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This question is related with this other question: Trying to model a simple second order ODE.

On this other question, I get some useful comments on why the simulations are so terrible.

However, I have another question: Why time-step smaller is not better? Thank you in advance.

h=0.05 %h=0.5;
max=100;
np=max/h;
u=[];
y=[];
u(1)=0;
u(2)=-h^2/2-h;
y(1)=0;
y(2)=-h^2/2-h;
x=[0:h:max];
for i=3:np+1;
    u(i)=u(i-1)*(h+2)+u(i-2)*(-h-1)+h^2*x(i);
    y(i)=-(x(i))^2/2-(x(i));
end
close all
plot(x,u)
hold on
plot(x,y,'r')

enter image description here

enter image description here

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This is apparently the difference between $e^x$ and $(1+h)^{x/h}$ for different values of $h$. The latter is the term that occurs directly in solving the recursive inequalities for the global error, for small $h$ this converges to the exponential.

For $x=100$ and $h=0.5$ one gets the value 1.6529199107882081e+35, with $h=0.05$ the value is 2.3911022046137546e+42, which about fits the observed difference in magnitude. The exponential value is 2.6881171418161356e+43.

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  • $\begingroup$ Thank you once again!! So, the common sense that is always better to put time-step smaller is not true? $\endgroup$ – Quiet_waters Dec 11 '20 at 18:19
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    $\begingroup$ What you see here is a reduction from ludicrous to gigantic, so not really a difference. In the range of really small step sizes you get an error contribution from floating point roundings of size $\mu/h$ which will dominate the truncation error at some point. For RK4 this gives an optimal step size of $Lh=0.001$ in the usual double number data type, for higher order methods that is even larger. Smaller than that really does get increasingly worse, not really wrong as with large step sizes, but no gain for the increased effort. $\endgroup$ – Lutz Lehmann Dec 11 '20 at 19:09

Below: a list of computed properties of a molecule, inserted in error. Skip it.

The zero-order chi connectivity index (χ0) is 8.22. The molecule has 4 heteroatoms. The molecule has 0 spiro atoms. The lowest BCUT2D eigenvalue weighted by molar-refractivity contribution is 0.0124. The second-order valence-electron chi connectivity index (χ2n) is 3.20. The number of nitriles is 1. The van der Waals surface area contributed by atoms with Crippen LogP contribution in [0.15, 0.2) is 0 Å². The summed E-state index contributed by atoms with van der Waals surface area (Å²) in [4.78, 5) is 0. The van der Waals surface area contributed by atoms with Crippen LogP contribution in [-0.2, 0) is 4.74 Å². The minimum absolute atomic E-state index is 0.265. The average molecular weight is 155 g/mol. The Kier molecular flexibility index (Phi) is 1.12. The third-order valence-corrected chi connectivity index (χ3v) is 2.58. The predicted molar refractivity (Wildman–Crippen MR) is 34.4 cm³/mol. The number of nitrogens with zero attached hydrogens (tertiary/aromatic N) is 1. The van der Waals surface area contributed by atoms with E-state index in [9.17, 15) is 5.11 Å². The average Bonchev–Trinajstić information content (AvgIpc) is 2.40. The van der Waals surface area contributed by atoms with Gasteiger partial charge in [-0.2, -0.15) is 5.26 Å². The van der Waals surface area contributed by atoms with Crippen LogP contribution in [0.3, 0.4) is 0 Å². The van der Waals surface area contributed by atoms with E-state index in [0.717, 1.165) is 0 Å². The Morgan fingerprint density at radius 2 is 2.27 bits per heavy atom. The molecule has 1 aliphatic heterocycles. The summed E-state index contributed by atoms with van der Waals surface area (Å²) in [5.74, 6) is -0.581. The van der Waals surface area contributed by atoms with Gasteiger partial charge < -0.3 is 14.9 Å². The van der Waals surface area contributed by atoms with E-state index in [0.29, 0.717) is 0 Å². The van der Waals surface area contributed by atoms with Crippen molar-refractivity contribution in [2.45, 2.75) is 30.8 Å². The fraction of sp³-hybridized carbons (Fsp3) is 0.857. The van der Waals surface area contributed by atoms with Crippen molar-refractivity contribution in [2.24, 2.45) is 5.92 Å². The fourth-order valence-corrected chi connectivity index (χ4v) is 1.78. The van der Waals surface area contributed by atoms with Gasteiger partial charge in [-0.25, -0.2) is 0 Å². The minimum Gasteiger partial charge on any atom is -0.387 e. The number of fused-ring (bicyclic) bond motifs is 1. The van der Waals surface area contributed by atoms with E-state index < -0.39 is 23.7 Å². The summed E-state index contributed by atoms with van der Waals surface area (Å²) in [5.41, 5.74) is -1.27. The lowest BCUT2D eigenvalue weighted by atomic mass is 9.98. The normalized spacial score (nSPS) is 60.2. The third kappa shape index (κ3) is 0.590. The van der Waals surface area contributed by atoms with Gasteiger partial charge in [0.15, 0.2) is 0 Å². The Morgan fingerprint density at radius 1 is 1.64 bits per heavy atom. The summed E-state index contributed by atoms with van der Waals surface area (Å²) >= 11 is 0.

• $\begingroup$ thank you very much! $\endgroup$ – Quiet_waters Dec 11 '20 at 23:51
  • $\begingroup$ I am sorry if I bother once again, but I have the last doubt: Convergence condition says that for all node tn we must have $|y_n−u_n|≤C(h)$, where $\lim_{h\to0}C(h)=0$. Euler and central differences are convergent (and consistent) methods, I mean, for each method the truncation error must be $\tau$ s.t. $\lim_{h\to0}\tau(h)=0$. However, as we see, $\lim_{h\to0}C(h)\neq0$ (as you say, 'smaller than that really does get increasingly worse'). So, what is the error on thought? Thank you once again and sorry by bothering. $\endgroup$ – Quiet_waters Dec 12 '20 at 13:26
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    $\begingroup$ That is the difference between theoretical results and numerical considerations. In the theory there is no floating point noise, as the numbers are real numbers with no restrictions on mantissa length. $\endgroup$ – Lutz Lehmann Dec 12 '20 at 13:40

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